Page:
Matthew Shepard to Be Interred at Washington National Cathedral

Shepard's 1998 murder became a symbol for the gay rights movement.

Two decades after he was brutally beaten and left to die tied to a split-rail wood fence in Laramie, Wyoming, Matthew Shepard will finally be laid to rest.

Out of fear his final resting place would become a target, Shepard's family cremated rather than buried the 21-year-old. In a ceremony on October 26, Shepard's ashes will be placed in a niche in the crypt columbarium, a private, off-limits area on the lower level of the Washington National Cathedral. Shepherd will be one of around 200 people interred at the cathedral in the last century, including President Woodrow Wilson and Helen Keller.

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WASHINGTON, D.C. - APRIL 20: Washington National Cathedral, in Washington, D.C. on APRIL 20. (Photo By Raymond Boyd/Getty Images)

"I think it's the perfect, appropriate place," Dennis Shepard, Matthew’s father, said in an interview to the NYTimes. "We are, as a family, happy and relieved that we now have a final home for Matthew, a place that he himself would love."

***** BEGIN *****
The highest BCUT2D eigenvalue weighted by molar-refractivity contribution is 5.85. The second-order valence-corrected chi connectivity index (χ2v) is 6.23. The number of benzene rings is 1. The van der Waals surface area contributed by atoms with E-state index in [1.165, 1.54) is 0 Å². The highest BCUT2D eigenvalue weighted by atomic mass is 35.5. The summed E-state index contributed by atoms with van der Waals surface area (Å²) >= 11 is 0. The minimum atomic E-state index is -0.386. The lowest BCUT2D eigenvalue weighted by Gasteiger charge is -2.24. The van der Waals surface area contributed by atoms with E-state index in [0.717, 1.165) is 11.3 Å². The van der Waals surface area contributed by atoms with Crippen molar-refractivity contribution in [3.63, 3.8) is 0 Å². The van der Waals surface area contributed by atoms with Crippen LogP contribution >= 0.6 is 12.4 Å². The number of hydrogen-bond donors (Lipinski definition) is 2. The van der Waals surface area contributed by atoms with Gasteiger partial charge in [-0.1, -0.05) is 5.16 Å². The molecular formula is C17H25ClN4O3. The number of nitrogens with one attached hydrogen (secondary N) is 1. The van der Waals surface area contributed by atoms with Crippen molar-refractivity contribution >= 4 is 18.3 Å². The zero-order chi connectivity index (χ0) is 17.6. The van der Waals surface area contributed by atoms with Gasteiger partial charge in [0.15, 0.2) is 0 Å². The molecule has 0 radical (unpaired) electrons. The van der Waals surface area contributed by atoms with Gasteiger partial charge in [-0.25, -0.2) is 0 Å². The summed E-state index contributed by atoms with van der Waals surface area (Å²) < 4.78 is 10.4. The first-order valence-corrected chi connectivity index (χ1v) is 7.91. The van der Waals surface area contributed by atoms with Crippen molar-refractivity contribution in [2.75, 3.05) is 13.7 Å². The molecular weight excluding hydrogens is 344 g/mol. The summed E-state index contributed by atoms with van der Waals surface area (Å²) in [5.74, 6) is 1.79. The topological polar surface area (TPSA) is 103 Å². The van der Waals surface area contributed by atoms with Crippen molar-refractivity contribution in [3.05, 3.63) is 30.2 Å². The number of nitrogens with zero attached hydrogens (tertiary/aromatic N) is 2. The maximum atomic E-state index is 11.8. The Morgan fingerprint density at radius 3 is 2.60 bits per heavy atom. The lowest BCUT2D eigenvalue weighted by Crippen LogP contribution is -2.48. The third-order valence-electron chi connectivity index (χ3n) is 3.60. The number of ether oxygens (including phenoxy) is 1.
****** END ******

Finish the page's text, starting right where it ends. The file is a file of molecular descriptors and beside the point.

Mr. Shepard told the outlet they considered spreading his ashes over the mountains and plains of Wyoming, but still wanted a place they could visit to talk to him. At the cathedral, not only will Matthew's loved ones be able to visit him, visitors from around the world can, too.

"It's a place where there's an actual chance for others to sit and reflect about Matthew, and about themselves, and about their friends," Mr. Shepard said.

Although visitors will not be able to access the crypt, according to the NYTimes, Cathedral officials are considering installing a plaque that they can view and touch, similar to one in braille installed for Keller.

The Oct. 26 service will be open to the public and will be presided over by Washington’s Episcopal bishop, Mariann Edgar Budde, and the first openly gay Bishop Gene Robinson.

Pistol whipped by Aaron McKinney and Russell Henderson and left to die, Shepard was found 18 hours later by a bicyclist who thought his limp body was a scarecrow. Shepard died a few days later, on October 12, 1998.

In October 2009, the United States Congress passed the Matthew Shepard and James Byrd Jr. Hate Crimes Prevention Act, and on October 28, 2009, President Barack Obama signed the legislation into law.

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